Dark under-eye circles are one of the most common aesthetic complaints, and while there are several effective options to lighten and brighten under the eyes, dark circles are one of the tricker concerns to treat.
This is because there can be multiple causes for dark circles, so there isn’t a one-size-fits-all solution. We asked two of our TTG-registered expert practitioners for top tips when considering treatment.
1. Find out the cause
‘The best treatment for dark circles very much depends on the cause,’ says Dr Ahmed El Muntasar, based in London, Leeds and Cheshire. ‘If it’s because of hollowness, that can create a shadow when the light hits, so you get that kind of deep crease. Sometimes, [the effect of dark circles] is created by little lines underneath the eyes… it could be from pigmentation or sometimes it’s thinning of the skin,’ he adds. This is why it’s so important to have a thorough consultation with an experienced practitioner who can assess the underlying causes of your own dark circles and recommend an appropriate treatment plan. That treatment plan might include tear trough filler – but it’s not always the answer.
2. If it’s hyperpigmentation…
Hyperpigmentation is very common under the eyes, especially in skin of colour, and this alone has lots of different causes. Dr Bhavjit Kaur, who has clinics in London and Orpington, lists some of the causes: ‘It could be heredity, caused by friction due to constant rubbing of the eyes, excessive sun exposure, or hyperpigmentation from an allergy or atopic dermatitis.’ Depending on the individual patient, she will often counteract the darkening of the skin under the eyes by adding volume to the area, removing the shadowy appearance. ‘Soft-tissue fillers and autologous fat grafting are most effective in treating dark circles due to volume loss,’ she says, and she’s also a fan of chemical peels to treat pigment-based dark circles (if safe around the eyes), as is Dr El Muntasar.
3. Build up that collagen
We know collagen is the holy grail of youth, and in some cases it’s also what’s needed to banish dark circles. If your dark circles are down to thinning of the skin in the under-eye area, Dr El Muntasar suggests looking into microneedling. Careful – very careful – clinical needling under the eyes with a microneedling pen will increase the thickness of the dermis by activating the skin’s wound-healing response and stimulating collagen and elastin production. The renewed skin will be plumper and the dark circles less visible. Skin boosters, PRP and mesotherapy can all work in a similar way – it’s down to finding the right, tailored solution for you.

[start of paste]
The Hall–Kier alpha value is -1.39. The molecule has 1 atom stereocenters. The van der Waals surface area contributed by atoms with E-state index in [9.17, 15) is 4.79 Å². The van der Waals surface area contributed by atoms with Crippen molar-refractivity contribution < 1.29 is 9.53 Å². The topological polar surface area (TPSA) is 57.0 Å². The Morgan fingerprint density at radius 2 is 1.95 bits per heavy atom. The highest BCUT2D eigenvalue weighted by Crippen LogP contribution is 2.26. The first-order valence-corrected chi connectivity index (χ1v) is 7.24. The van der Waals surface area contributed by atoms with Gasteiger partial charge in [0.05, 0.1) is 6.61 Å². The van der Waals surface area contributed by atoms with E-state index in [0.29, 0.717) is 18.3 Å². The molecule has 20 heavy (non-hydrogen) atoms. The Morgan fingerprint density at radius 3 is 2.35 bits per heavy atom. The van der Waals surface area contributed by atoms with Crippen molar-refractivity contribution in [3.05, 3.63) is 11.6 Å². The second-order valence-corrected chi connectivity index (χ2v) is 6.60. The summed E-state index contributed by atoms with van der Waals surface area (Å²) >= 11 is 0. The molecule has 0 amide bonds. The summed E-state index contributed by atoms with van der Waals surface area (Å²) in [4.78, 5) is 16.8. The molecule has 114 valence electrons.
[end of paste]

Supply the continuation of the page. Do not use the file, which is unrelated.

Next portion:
3. Treat with skincare
The right under-eye skincare can be really helpful in getting rid of dark circles, or at least visibly improving them. ‘Use an eye cream with some of the following ingredients to prevent further damage,’ advises Dr Kaur. ‘Vitamin C, an antioxidant, has a brightening action and prevents further damage from sun; vitamin K improves circulation, and caffeine decreases puffiness.’ She adds that using a retinoid product under the eyes overnight can be helpful for treating pigmentation, but it’s important to start on a low percentage and increase gradually to avoid irritation, as the skin is of course much more sensitive under the eyes.
If your dark circles are caused by pigmentation, you may also want to talk to your practitioner about a hydroquinone cream, says Dr El Muntasar. It’s is a de-pigmenting agent which works by decreasing the production of melanin. ‘Hydroquinone could be good, but used with caution, – most of these are prescription-only,’ he says. And make sure you’re taking your sunscreen up to under the eyes to prevent and treat sun damage that will worsen dark circles. Look for something ophthalmologist-approved to avoid irritating the eyes.
5. Stop rubbing your eyes
Something we can all do that doesn’t cost a thing is to stop rubbing our eyes. Seems simplistic, but there’s a good reason. ‘I never treat periocular hyperpigmentation if the patient does not stop rubbing the eyes or does not apply sunscreen in the area,’ says Dr Kaur. ‘Rubbing of the eyes not only causes frictional hyperpigmentation, but also can cause tiny blood vessels (capillaries) to break and leak. This can cause short and long-term hyperpigmentation of the under-eye skin due to blood pooling – bruising. As the bruising heals, a component of hemoglobin called hemosiderin is left behind. Hemosiderin is pigmented and causes dark circles under the eyes.’
The Tweakments Guide Takeaway
Yes, there ARE things you can do that will make a difference. Identify the cause of your dark circles, and you will be on your way to working out the best way to treat them, either with skincare or tweakments.
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